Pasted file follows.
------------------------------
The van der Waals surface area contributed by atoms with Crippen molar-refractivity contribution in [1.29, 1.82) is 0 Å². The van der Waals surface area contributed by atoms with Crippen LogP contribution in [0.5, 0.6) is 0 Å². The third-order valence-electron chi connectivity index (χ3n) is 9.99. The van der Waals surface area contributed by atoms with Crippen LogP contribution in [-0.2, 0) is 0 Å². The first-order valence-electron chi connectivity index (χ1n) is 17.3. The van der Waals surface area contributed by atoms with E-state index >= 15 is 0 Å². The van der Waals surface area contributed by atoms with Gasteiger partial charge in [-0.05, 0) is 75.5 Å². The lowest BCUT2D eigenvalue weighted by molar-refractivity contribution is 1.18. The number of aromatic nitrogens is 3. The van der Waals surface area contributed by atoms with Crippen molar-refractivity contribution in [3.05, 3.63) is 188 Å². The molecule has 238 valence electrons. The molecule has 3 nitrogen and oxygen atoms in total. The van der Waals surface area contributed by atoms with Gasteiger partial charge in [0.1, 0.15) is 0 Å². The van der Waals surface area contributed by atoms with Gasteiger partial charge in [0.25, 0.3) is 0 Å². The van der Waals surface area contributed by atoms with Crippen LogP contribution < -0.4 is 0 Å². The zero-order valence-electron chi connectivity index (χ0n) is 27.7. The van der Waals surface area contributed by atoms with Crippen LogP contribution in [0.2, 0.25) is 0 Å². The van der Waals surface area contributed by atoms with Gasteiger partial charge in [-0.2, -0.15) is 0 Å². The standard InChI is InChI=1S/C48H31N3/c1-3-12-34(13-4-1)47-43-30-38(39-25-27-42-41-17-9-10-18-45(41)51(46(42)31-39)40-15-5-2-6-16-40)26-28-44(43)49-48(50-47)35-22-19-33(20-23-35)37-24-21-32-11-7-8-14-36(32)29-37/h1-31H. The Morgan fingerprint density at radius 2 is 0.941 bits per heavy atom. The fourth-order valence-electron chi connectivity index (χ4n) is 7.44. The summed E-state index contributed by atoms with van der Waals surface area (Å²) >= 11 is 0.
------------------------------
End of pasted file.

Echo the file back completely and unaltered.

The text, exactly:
The van der Waals surface area contributed by atoms with Crippen molar-refractivity contribution in [1.29, 1.82) is 0 Å². The van der Waals surface area contributed by atoms with Crippen LogP contribution in [0.5, 0.6) is 0 Å². The third-order valence-electron chi connectivity index (χ3n) is 9.99. The van der Waals surface area contributed by atoms with Crippen LogP contribution in [-0.2, 0) is 0 Å². The first-order valence-electron chi connectivity index (χ1n) is 17.3. The van der Waals surface area contributed by atoms with E-state index >= 15 is 0 Å². The van der Waals surface area contributed by atoms with Gasteiger partial charge in [-0.05, 0) is 75.5 Å². The lowest BCUT2D eigenvalue weighted by molar-refractivity contribution is 1.18. The number of aromatic nitrogens is 3. The van der Waals surface area contributed by atoms with Crippen molar-refractivity contribution in [3.05, 3.63) is 188 Å². The molecule has 238 valence electrons. The molecule has 3 nitrogen and oxygen atoms in total. The van der Waals surface area contributed by atoms with Gasteiger partial charge in [0.1, 0.15) is 0 Å². The van der Waals surface area contributed by atoms with Gasteiger partial charge in [0.25, 0.3) is 0 Å². The van der Waals surface area contributed by atoms with Crippen LogP contribution < -0.4 is 0 Å². The zero-order valence-electron chi connectivity index (χ0n) is 27.7. The van der Waals surface area contributed by atoms with Crippen LogP contribution in [0.2, 0.25) is 0 Å². The van der Waals surface area contributed by atoms with Gasteiger partial charge in [-0.2, -0.15) is 0 Å². The standard InChI is InChI=1S/C48H31N3/c1-3-12-34(13-4-1)47-43-30-38(39-25-27-42-41-17-9-10-18-45(41)51(46(42)31-39)40-15-5-2-6-16-40)26-28-44(43)49-48(50-47)35-22-19-33(20-23-35)37-24-21-32-11-7-8-14-36(32)29-37/h1-31H. The Morgan fingerprint density at radius 2 is 0.941 bits per heavy atom. The fourth-order valence-electron chi connectivity index (χ4n) is 7.44. The summed E-state index contributed by atoms with van der Waals surface area (Å²) >= 11 is 0.